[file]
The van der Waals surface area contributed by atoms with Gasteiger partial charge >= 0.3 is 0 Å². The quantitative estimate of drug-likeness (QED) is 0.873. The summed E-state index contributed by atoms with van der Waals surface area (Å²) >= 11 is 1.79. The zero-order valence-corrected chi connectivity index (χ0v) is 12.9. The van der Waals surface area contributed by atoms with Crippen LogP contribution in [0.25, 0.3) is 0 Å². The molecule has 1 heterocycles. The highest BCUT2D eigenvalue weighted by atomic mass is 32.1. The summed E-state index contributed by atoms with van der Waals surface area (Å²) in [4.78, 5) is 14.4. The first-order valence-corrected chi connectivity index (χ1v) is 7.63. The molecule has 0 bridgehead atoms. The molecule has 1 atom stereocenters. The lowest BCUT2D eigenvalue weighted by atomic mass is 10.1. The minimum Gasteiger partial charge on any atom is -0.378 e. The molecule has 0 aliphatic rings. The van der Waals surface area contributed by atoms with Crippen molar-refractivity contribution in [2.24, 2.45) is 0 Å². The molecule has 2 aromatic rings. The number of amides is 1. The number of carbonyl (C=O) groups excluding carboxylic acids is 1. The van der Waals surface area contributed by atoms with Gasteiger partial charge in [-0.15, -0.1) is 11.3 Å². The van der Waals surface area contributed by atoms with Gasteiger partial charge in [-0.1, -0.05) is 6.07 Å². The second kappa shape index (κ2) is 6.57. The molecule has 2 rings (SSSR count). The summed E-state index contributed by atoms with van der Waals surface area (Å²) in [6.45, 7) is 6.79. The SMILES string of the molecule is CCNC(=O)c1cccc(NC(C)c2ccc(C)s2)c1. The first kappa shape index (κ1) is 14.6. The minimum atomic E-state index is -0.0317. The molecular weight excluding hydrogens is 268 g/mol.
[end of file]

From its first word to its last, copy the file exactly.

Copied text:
The van der Waals surface area contributed by atoms with Gasteiger partial charge >= 0.3 is 0 Å². The quantitative estimate of drug-likeness (QED) is 0.873. The summed E-state index contributed by atoms with van der Waals surface area (Å²) >= 11 is 1.79. The zero-order valence-corrected chi connectivity index (χ0v) is 12.9. The van der Waals surface area contributed by atoms with Crippen LogP contribution in [0.25, 0.3) is 0 Å². The molecule has 1 heterocycles. The highest BCUT2D eigenvalue weighted by atomic mass is 32.1. The summed E-state index contributed by atoms with van der Waals surface area (Å²) in [4.78, 5) is 14.4. The first-order valence-corrected chi connectivity index (χ1v) is 7.63. The molecule has 0 bridgehead atoms. The molecule has 1 atom stereocenters. The lowest BCUT2D eigenvalue weighted by atomic mass is 10.1. The minimum Gasteiger partial charge on any atom is -0.378 e. The molecule has 0 aliphatic rings. The van der Waals surface area contributed by atoms with Crippen molar-refractivity contribution in [2.24, 2.45) is 0 Å². The molecule has 2 aromatic rings. The number of amides is 1. The number of carbonyl (C=O) groups excluding carboxylic acids is 1. The van der Waals surface area contributed by atoms with Gasteiger partial charge in [-0.15, -0.1) is 11.3 Å². The van der Waals surface area contributed by atoms with Gasteiger partial charge in [-0.1, -0.05) is 6.07 Å². The second kappa shape index (κ2) is 6.57. The molecule has 2 rings (SSSR count). The summed E-state index contributed by atoms with van der Waals surface area (Å²) in [6.45, 7) is 6.79. The SMILES string of the molecule is CCNC(=O)c1cccc(NC(C)c2ccc(C)s2)c1. The first kappa shape index (κ1) is 14.6. The minimum atomic E-state index is -0.0317. The molecular weight excluding hydrogens is 268 g/mol.